Abib Agbetoba hasn’t declared himself Team Joc or Pham Fam.
But he said the fantasy football transaction that apparently helped get San Francisco Giants outfielder Joc Pederson slapped in pre-game warm-ups last week and earned Cincinnati Reds slapper-in-question Tommy Pham a three-game suspension was neither out of the ordinary nor out of bounds.
According to Pederson’s legendarily thorough retelling of the tale – complete with GIFs and text messages – Pham was initially angry over Pederson last year stashing an injured player who was listed as “OUT” on injured reserve when he wasn’t officially on the list.
League rules and the website they were using allowed it, and Pham had apparently made the same move with another player previously.
There was a simple and slap-free solution
Agbetoba’s assertion isn’t ground-shaking to any fantasy football player who’s attempted to use the IR as a taxi squad for a few weeks. But his option has weight considering his recent participation in and domination of the high-dollar Fantasy Football Players Championship leagues.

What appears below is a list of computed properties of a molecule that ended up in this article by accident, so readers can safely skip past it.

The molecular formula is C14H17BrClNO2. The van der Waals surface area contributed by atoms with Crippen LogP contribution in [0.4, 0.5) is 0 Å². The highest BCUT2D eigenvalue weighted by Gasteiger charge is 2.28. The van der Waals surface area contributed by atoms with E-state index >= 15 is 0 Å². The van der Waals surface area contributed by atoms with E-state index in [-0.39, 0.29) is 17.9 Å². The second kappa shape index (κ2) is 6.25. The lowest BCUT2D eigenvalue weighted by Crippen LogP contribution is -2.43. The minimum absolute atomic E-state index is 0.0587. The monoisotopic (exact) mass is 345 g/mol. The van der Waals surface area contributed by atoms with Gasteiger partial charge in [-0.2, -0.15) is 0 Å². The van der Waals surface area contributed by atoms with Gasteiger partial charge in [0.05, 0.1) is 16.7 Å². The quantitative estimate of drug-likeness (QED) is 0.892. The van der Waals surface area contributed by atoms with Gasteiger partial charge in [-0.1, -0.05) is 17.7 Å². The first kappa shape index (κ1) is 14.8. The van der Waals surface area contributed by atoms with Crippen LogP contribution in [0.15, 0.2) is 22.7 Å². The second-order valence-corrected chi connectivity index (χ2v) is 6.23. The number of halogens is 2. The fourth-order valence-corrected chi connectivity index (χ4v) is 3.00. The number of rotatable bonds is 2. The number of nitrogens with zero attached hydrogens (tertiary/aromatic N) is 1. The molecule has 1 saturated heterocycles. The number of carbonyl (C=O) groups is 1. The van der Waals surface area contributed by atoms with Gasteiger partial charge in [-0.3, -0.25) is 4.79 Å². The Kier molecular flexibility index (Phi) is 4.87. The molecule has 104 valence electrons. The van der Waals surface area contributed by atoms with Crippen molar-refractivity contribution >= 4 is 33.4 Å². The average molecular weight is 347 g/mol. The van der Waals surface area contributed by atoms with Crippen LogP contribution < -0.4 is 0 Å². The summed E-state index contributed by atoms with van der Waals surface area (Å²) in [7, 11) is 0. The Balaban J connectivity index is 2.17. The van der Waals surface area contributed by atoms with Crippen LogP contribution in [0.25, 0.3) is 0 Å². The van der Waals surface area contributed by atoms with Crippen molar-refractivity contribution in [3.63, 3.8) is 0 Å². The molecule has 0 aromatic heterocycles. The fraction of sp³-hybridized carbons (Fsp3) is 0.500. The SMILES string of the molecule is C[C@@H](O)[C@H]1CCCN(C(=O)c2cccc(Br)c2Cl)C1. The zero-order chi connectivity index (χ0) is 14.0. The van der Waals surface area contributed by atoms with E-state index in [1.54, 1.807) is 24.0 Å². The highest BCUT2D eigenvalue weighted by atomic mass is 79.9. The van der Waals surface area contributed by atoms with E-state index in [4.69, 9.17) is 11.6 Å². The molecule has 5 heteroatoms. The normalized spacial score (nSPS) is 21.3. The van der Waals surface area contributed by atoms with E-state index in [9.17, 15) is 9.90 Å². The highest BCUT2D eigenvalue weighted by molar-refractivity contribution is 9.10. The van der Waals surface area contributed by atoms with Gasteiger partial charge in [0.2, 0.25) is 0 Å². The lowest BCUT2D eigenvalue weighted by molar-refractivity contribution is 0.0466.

He plays with money on the line, too. As in a half-million dollars.
Did Pederson do anything wrong?
“Technically, no,” Agbetoba told PlayUSA.
“But I have to think this was not an isolated event. It rarely is. If it’s just putting a player who is ‘out’ in an IR spot, then I think most would just get a consensus league vote to ‘change’ or ‘fix’ the loophole. But again, there has to be more here.”
Nailed that. Pham was also smoldering about a text Pederson sent in a league chat poking fun at the struggling Padres. Several members of the fantasy league were Padres and part of the chat, Pederson said. And Pham later told reporters that the commissioner of the league, Angels outfielder Mike Trout, could have fixed the whole situation at time. He didn’t.
“… It was regarding my former team [Padres]. I didn’t like that and I didn’t like the sketchy s— going on in the fantasy,” Pham told reporters.
“We had too much money on the line, so I look at it like there’s a code. You’re f—ing with my money, then you’re going to say some disrespectful s—; there’s a code to this.”
The fantasy part of the kerfuffle has led to great debate and probably some notes-to-self for league managers heading into the fall. Check those default settings! ESPN fantasy football icon Matthew Berry declared himself “Team Joc” in the dispute.